Belkin similarly cried foul, claiming the Justice Department mischaracterized his deposition in the brief. The administration says that Belkin testified that “the privacy basis is rational in circumstances such as combat where private accommodations are not possible.”

“Dr. Belkin studied the experience of the Israeli military and found that heterosexual concern about privacy necessitated, in certain instances, separate accommodations or work arrangements for heterosexual service members,” says the brief. “Dr. Belkin also acknowledged similar findings with respect to Congress’ concern regarding sexual tension within the military.”

According to the brief, Belkin also “pointedly admitted” people in the military have sex with each other, and some service members have “sex with other members of the same sex.”

But Belkin said the Justice Department’s account of his deposition and his alleged acknowledgement of a rational basis for privacy concerns was completely off the mark.

“People who defend ‘Don’t Ask, Don’t Tell’ for almost 20 years have been confusing up with down and left with right,” he said. “If the Obama administration lawyers think that my remarks in any way constitute an acknowledgement of the rational basis for the privacy rationale, then they need a new legal team.”

Belkin said the Justice Department neglected to mention major points about his deposition. He said he brought up men having sex with other men because he believes straight men would be having sex with men in the military regardless of the ban.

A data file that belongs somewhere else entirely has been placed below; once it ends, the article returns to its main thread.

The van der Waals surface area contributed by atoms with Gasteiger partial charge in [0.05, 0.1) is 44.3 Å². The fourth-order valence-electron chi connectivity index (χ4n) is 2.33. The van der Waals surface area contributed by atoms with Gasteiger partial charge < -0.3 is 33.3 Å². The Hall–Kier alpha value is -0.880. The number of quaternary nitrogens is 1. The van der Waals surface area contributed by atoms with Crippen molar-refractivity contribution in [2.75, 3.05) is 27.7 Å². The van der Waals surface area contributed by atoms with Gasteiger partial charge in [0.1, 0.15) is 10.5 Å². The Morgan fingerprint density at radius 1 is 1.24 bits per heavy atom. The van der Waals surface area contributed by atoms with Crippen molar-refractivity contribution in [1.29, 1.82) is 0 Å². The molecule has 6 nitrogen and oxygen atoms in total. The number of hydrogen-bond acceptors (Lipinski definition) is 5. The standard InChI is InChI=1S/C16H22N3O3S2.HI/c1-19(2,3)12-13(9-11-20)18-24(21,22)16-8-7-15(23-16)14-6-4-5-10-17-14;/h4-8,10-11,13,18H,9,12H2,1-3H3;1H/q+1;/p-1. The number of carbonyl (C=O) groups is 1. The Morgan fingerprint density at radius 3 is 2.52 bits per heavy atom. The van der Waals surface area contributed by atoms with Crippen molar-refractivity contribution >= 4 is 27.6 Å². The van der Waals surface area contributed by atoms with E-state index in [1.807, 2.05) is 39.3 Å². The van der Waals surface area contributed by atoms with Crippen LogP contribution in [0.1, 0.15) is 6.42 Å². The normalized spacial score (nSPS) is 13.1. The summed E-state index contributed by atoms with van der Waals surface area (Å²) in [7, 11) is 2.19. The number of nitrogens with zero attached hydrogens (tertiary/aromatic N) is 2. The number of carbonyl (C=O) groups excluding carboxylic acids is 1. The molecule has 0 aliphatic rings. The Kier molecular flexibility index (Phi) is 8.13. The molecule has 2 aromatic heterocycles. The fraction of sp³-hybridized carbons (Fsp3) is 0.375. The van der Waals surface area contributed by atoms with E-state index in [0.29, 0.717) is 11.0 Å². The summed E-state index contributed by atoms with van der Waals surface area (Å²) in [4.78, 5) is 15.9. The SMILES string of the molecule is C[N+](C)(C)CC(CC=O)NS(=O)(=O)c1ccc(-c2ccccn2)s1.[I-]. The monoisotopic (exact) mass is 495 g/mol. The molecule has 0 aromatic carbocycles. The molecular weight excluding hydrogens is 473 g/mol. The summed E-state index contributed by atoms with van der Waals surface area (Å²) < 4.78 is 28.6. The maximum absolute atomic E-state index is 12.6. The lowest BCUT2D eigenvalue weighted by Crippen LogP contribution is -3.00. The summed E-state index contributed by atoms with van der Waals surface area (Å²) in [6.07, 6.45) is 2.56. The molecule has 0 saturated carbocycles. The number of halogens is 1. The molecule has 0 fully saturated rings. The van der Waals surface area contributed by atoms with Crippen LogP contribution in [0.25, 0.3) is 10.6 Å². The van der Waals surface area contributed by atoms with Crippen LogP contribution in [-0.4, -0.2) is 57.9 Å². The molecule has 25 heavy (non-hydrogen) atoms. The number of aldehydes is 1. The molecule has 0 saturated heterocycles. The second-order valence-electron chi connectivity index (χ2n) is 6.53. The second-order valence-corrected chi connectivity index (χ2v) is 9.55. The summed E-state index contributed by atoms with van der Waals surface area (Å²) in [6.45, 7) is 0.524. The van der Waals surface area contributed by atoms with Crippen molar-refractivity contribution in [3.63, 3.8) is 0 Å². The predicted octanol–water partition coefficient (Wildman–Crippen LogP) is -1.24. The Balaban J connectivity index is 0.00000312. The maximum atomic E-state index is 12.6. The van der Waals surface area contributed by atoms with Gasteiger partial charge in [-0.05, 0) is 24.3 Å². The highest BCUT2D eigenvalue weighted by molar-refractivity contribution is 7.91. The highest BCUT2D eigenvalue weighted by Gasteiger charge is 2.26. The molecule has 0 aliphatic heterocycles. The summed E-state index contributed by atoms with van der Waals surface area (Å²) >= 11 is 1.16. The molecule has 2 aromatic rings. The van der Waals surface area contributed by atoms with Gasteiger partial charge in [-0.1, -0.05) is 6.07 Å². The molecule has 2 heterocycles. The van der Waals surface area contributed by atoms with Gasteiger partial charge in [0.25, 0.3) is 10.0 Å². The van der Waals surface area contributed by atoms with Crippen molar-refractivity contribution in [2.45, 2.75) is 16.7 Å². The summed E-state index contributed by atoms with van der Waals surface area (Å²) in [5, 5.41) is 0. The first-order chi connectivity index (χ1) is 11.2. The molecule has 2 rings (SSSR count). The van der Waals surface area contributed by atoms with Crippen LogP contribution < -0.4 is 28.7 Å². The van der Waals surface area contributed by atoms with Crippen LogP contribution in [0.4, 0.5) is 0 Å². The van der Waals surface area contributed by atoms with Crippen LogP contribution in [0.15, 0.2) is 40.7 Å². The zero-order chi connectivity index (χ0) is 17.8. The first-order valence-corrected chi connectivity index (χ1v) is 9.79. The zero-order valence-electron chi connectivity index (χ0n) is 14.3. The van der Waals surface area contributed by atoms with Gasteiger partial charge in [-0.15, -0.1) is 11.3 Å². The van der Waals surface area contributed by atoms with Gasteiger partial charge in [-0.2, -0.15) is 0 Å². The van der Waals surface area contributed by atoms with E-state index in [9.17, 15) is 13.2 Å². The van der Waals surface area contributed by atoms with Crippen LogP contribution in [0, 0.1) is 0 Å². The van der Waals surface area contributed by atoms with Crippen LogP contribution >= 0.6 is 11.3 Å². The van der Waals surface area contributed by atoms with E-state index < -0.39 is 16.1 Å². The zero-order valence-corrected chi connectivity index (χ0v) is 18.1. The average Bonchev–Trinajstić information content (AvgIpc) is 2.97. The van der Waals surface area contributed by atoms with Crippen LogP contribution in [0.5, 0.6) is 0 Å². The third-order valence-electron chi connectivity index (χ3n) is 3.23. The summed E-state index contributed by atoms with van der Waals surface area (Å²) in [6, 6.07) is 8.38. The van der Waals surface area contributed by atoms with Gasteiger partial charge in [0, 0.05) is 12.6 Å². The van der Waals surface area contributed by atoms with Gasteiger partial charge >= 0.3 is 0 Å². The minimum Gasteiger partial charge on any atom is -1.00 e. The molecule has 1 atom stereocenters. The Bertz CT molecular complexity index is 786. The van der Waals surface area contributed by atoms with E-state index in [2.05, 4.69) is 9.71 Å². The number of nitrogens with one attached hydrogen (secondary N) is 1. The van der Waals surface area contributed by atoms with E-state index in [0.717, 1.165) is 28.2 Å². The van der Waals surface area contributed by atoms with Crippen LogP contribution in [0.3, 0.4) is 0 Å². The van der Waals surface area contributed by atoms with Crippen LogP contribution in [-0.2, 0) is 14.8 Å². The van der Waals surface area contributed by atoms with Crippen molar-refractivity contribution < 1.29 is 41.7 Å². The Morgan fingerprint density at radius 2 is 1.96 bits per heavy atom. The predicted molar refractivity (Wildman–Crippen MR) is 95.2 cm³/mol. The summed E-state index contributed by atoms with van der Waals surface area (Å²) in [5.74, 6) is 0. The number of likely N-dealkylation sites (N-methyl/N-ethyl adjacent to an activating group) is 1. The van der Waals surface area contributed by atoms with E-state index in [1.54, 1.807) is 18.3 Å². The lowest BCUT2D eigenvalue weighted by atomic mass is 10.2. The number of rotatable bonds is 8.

“Think for a minute about prisons,” he said. “It’s not exactly the same, but the point is not that gays are responsible for gay sex, but a lot of people have same-sex sex in the military and the privacy rationale does not take that into account. The privacy rationale is premised on the assumption that it’s only gays who having sex, so you have to get rid of the gays if you want to get rid of that kind of thing.”

Belkin also said the Justice Department misconstrued his take on there being a rational basis for “Don’t Ask, Don’t Tell” because some straight service members are uncomfortable around gay service members.

“It’s absolutely true that some heterosexual service members are uncomfortable in front of gay service members, but that in no way constitutes a rational basis for the privacy rationale because gays and lesbians are already serving with straight service members — and the conditions in the barracks and the showers are not going to change after the repeal of the ban,” he said.

The Justice Department didn’t respond to a request for comment on Frank and Belkin’s assertions that they were mischaracterized in the brief.

Frank also took issue with the Justice Department’s repeated references to experts on “Don’t Ask, Don’t Tell” with the use of quotation marks.

For example, the brief says in a footnote that “LCR’s ‘experts’ ultimately seek to challenge the wisdom of the DADT policy, a challenge that is irrelevant under rational basis review.”

Frank said the repeated reference to experts in quotation marks is “highly unusual” for the Justice Department and “may have gone too far.”

“That’s a favorite tactic of the religious right to polish their anti-intellectual credentials, and make it seem like there’s no such things as a homosexual, so they’ll put homosexual in quotes,” he said.

The Obama administration defense of the “Don’t Ask, Don’t Tell” statute against the challenge from Log Cabin is causing consternation among advocacy groups seeking to repeal the law.